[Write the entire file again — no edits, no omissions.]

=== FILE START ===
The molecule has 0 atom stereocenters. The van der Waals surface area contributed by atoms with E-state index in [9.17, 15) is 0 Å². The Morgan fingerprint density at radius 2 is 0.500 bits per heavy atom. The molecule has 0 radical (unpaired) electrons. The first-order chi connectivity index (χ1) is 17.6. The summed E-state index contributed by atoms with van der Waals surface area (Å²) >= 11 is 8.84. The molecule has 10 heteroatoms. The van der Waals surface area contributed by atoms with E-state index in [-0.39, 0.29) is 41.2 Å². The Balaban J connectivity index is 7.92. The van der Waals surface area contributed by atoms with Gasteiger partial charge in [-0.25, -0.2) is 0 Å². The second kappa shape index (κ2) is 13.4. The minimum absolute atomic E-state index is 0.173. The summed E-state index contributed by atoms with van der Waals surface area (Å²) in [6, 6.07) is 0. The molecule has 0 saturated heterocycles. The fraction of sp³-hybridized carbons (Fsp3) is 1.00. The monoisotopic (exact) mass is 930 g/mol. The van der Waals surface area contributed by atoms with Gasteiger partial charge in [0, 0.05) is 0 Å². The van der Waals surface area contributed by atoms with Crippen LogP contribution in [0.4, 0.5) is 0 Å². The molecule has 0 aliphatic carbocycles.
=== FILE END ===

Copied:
The molecule has 0 atom stereocenters. The van der Waals surface area contributed by atoms with E-state index in [9.17, 15) is 0 Å². The Morgan fingerprint density at radius 2 is 0.500 bits per heavy atom. The molecule has 0 radical (unpaired) electrons. The first-order chi connectivity index (χ1) is 17.6. The summed E-state index contributed by atoms with van der Waals surface area (Å²) >= 11 is 8.84. The molecule has 10 heteroatoms. The van der Waals surface area contributed by atoms with E-state index in [-0.39, 0.29) is 41.2 Å². The Balaban J connectivity index is 7.92. The van der Waals surface area contributed by atoms with Gasteiger partial charge in [-0.25, -0.2) is 0 Å². The second kappa shape index (κ2) is 13.4. The minimum absolute atomic E-state index is 0.173. The summed E-state index contributed by atoms with van der Waals surface area (Å²) in [6, 6.07) is 0. The molecule has 0 saturated heterocycles. The fraction of sp³-hybridized carbons (Fsp3) is 1.00. The monoisotopic (exact) mass is 930 g/mol. The van der Waals surface area contributed by atoms with Gasteiger partial charge in [0, 0.05) is 0 Å². The van der Waals surface area contributed by atoms with Crippen LogP contribution in [0.4, 0.5) is 0 Å². The molecule has 0 aliphatic carbocycles.